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Employment contracts with foreigners. Part 1: conclusion and termination

Efforts to obtain documents legalising a foreigner’s work and stay in Poland often entail a state of uncertainty, particularly concerning the date when the documents can be obtained.

But foreigners increasingly condition acceptance of an offer of employment on conclusion of an employment contract (or possibly some other document containing a commitment to hire the person and confirming the terms of employment) prior to commencement of the process of legalising their work and stay in Poland. This gives rise to significant practical problems.

Firstly, under the well-established view in judicial decisions, an employment contract may not be concluded subject to a condition (whether a “suspensive” or “dissolving” condition). Thus it cannot be stipulated in an employment contract that it enters into force on condition of the foreigner’s obtaining a legally required permit and (if applicable) visa. If the parties wish to conclude an employment contract, they must to do definitively and unconditionally.

They must also consider the need to dissolve the contract if the documents required by law are not obtained. Thus it cannot be agreed in an employment contract that it is automatically dissolved in the event of the loss of, or failure to obtain (by the foreigner, or by the employer for the foreigner), permits or visas required by law for working legally in Poland. The applicable regulations do not provide for, and thus do not allow, automatic termination or dissolution of a contract in such instances.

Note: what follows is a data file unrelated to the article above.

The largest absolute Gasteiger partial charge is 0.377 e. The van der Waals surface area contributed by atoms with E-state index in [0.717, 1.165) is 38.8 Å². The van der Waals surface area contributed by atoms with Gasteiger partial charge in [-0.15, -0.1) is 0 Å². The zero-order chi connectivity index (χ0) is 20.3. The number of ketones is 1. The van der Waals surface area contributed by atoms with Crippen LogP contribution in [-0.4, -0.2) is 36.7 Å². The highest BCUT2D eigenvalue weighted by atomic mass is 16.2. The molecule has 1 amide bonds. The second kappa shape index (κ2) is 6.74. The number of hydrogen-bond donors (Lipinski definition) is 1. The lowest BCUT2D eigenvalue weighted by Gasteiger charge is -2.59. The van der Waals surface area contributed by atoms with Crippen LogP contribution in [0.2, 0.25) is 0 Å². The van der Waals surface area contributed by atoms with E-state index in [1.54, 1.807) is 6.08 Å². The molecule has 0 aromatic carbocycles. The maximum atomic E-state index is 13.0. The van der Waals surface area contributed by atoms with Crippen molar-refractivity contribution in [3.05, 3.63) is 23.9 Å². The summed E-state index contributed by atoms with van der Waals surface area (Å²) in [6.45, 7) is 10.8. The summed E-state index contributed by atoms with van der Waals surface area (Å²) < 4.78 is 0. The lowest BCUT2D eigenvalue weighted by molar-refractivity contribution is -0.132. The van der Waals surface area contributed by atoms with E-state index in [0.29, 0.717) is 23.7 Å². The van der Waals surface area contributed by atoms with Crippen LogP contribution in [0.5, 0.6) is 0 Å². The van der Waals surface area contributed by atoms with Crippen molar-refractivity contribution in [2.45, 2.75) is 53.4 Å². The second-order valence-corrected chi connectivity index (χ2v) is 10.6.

The end of the employment relationship between the employer and the foreigner in such situations will require formal dissolution of the contract, and all relevant regulations on dissolution of employment contracts will apply. It will thus be necessary, among other things, to serve on such an employee a notice of termination of the employment contract, containing (in the case of a contract for an indefinite period) stated grounds for termination (which in this case would be loss of, or failure to obtain, the right to work and/or stay in Poland), while observing the termination notice period.

One method for avoiding these difficulties may be to first (until legalisation of work and stay in Poland is obtained) conclude with the employer a preliminary agreement, often functioning in the form of a letter of intent issued by the prospective employer and accepted by the candidate, setting forth the key terms of employment. But this will not always be possible (due to the requirements in the proceedings for issuance of a permit) and acceptable to the parties. It will also not be risk-free (as such a preliminary agreement may give the employee a right to pursue certain claims against the employer).

Magdalena Świtajska